I like the interdisciplinarity of the study programme very much. You don't just get insights into a specific business administration specialisation, but a broad knowledge transfer in the areas of management, accounting and finance, without losing sight of sustainability. In addition, the methodology and complementary modules give you the opportunity to improve your methodology and pursue other interests.

How do you perceive the complementary studies, which are designed to be more transdisciplinary?

The complementary studies are something new and refreshing for me, because you also get insights into scientific fields with which you otherwise have less contact. Of course, it's also a good opportunity to get in touch with people outside your own degree programme.

How is the Masters programme in Management & Sustainable Accounting and Finance structured in terms of internationality?

With the exception of some elective options in the complementary area, the programme is entirely in English. Since you often come into contact with international students in mixed group work, some of whom do not speak German at all, a lot of English is also spoken around you.

There are a number of partner universities to which you can apply, but you should check carefully whether the partner university is also suitable for your own degree programme. The support from the International Office is very helpful. For our own degree programme, the third semester is suggested as a semester abroad. You should consider the subjects you miss "at home" when choosing a university abroad.

What is the relationship between the students and the lecturers?

I would describe the relationship among the students as quite close, probably also due to the small course sizes, which strengthen cohesion - similar to school classes in the past. The lecturers are always polite and helpful, so you can bring up your own concerns at any time.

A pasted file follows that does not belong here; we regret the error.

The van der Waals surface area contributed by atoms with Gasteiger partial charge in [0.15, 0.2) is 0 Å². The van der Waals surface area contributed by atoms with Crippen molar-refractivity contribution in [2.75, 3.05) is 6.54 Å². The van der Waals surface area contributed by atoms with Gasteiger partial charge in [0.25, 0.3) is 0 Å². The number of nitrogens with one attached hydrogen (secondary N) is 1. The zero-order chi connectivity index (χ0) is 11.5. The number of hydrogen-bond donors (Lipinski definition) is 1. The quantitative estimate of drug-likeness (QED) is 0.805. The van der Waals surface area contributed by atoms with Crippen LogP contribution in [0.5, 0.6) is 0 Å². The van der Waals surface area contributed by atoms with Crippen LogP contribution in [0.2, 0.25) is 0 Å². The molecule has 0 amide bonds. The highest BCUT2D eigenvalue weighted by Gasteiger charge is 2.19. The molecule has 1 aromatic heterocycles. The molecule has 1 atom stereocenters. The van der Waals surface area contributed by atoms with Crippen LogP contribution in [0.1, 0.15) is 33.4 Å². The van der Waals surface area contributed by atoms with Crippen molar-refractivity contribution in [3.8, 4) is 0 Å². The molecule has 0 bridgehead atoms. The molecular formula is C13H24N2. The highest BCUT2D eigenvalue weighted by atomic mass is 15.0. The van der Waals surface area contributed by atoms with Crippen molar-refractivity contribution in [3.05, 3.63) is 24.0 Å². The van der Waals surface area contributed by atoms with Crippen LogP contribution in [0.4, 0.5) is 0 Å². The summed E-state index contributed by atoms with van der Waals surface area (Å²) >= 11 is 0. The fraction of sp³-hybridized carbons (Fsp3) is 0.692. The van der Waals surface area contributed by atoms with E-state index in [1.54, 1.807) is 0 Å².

Are you going on a semester abroad and do you already have certain ideas about it?

I have not been abroad as part of my studies yet. That's why I'm just finding out what opportunities there are here. At the moment, I have loosely identified Danzig and Rome as my favourites among the places to study. However, the application phase has only just begun, so I haven't looked into the individual programmes there in any depth yet. The selection may change again. I think it would be exciting not only to get to know the university programmes there, but also to experience the social and cultural life abroad.

What do you do besides your studies?

I am currently working as a student trainee at a Big 4 auditing firm. Since I can currently work completely remotely, partly due to the Corona pandemic, it is easy to combine with my studies.

I recently applied for the Fachgruppenvertretung (FGV). There I can also help shape the course of study a little.

Unfortunately, I missed the registration phase for university sports, but I've already heard a lot of positive things from fellow students, so I'd like to take advantage of this opportunity again next semester. I'm also currently thinking about joining the university’s own big band with the saxophone. In general, there are an overwhelming number of initiatives, clubs and groups that you can get involved with.

How do you like Lüneburg as a place to live and how do you spend your free time here? Do you use the semester ticket? What should everyone have done in or around Lüneburg?

I think Lüneburg is a very liveable city. On the one hand, it is simply beautiful to look at, on the other hand, it is also very lively for its size. Since I live right in the city centre, I appreciate the walking distance to all the main places and the university is also quickly reached by bike. There are many pubs and cafés where you can spend long evenings with friends. The city also has a lot to offer in the way of culinary delights for all types of diet.

At the moment, the Christmas market, which is scattered all over the city, is a great place to visit. In the summer, excursions to the Heide are said to be very worthwhile, for which you can also use the semester ticket. I don't use public transport much in the city at the moment because of my central location. However, you can use the semester ticket to travel practically all over Lower Saxony and to neighbouring areas. The possibility of using the city bike is also always very practical.

To whom would you recommend the Masters in Management & Sustainable Accounting and Finance with a focus on sustainability at Leuphana Graduate School?